Petitioners say classification of male and female nurses in separate groups is unconstitutional

The Central Administrative Tribunal (CAT) has issued notice to the Centre and the All India Institute of Medical Sciences (AIIMS) on a plea to quash the decision of the premier institute to reserve 80% of seats for women for filling vacancies of Nursing Officer (Group B).

The CAT’s Principal Bench headed by Justice L. Narasimha Reddy, however, declined the interim relief sought by the petitioners to stay the recruitment process. The exam for the recruitment is scheduled for September 1.

The petitioners, Ranveer Singh and Sanjay Thalore, both holders of B.Sc (Nursing) degree and unemployed, have applied for the post of Nursing Officer in AIIMS Delhi and other newly constituted AIIMS in various cities.

They are aggrieved by the decision of the AIIMS to leave just 20% remaining Nursing Officer posts for male candidates.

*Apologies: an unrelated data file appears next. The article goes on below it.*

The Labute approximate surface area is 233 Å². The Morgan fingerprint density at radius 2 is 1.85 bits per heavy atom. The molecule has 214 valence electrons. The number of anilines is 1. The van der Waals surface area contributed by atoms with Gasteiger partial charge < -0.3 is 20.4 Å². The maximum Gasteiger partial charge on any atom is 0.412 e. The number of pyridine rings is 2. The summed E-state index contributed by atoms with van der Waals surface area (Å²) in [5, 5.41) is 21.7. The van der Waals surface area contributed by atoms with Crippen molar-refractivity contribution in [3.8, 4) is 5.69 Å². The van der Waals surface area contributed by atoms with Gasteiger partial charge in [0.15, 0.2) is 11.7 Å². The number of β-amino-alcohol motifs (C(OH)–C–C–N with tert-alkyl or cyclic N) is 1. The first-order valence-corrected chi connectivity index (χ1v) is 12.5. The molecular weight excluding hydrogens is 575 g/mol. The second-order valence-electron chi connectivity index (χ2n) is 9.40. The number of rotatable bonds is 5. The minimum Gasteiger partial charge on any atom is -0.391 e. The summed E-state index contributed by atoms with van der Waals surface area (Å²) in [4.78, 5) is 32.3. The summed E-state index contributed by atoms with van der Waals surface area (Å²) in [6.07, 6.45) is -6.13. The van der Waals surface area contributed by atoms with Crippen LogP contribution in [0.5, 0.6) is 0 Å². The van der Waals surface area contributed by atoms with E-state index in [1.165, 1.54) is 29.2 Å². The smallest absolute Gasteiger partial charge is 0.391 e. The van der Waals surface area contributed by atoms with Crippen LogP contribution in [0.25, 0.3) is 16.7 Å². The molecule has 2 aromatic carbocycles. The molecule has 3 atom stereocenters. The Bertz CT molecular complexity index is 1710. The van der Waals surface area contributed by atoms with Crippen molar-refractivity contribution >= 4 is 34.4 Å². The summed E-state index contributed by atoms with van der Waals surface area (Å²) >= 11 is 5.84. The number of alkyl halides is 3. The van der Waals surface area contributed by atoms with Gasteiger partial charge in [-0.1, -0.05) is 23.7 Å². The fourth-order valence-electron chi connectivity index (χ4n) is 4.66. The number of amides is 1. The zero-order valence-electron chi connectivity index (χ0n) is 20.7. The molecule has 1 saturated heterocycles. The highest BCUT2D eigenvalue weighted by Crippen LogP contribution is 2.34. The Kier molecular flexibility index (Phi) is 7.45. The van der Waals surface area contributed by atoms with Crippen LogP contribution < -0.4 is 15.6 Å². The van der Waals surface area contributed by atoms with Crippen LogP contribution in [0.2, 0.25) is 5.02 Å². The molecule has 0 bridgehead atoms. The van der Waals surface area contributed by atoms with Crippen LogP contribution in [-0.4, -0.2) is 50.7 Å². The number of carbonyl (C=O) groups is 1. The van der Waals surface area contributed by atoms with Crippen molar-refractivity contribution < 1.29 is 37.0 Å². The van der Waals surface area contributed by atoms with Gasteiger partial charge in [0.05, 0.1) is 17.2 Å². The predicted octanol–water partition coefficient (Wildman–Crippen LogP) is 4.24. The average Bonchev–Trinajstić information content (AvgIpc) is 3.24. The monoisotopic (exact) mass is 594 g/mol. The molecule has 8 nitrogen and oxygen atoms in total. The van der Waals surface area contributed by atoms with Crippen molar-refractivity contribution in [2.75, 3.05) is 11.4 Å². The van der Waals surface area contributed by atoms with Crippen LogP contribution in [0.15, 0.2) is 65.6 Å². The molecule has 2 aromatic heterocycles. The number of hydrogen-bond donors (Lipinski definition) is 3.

The petition, filed through advocate Gyanant Kumar Singh, stated that it was beyond the competence of the Central Institute Body (CIB), AIIMS, to provide for such reservation as it was bound to follow the practices followed by the Central government even for deciding qualification and experience for the post.

Counsel argued that the previous recruitment process carried out by the AIIMS did not reflect any such discrimination by way of reservation for women in nursing.

‘Commendable service’

“There is no data, research or study to show unsuitability of male candidates who have so far been rendering commendable service in the profession, including during the ongoing fight against COVID-19,” the plea said.

The plea said, “There is no justification to reserve posts for women to provide ‘patient comfort and care’ as it is not a hospitality industry but here nurses are required to primarily perform medical/ technical work.”

Mr. Singh quoted various Supreme Court judgments to argue that the classification of male and female nurses in the separate groups as unconstitutional as it was “not based on any intelligible differentia and the classification has no nexus with the object sought to be achieved.”

The decision is “arbitrary, anti-merit, irrational, unfair, unreasonable and violative of the fundamental and basic rights of the applicants,” counsel said.

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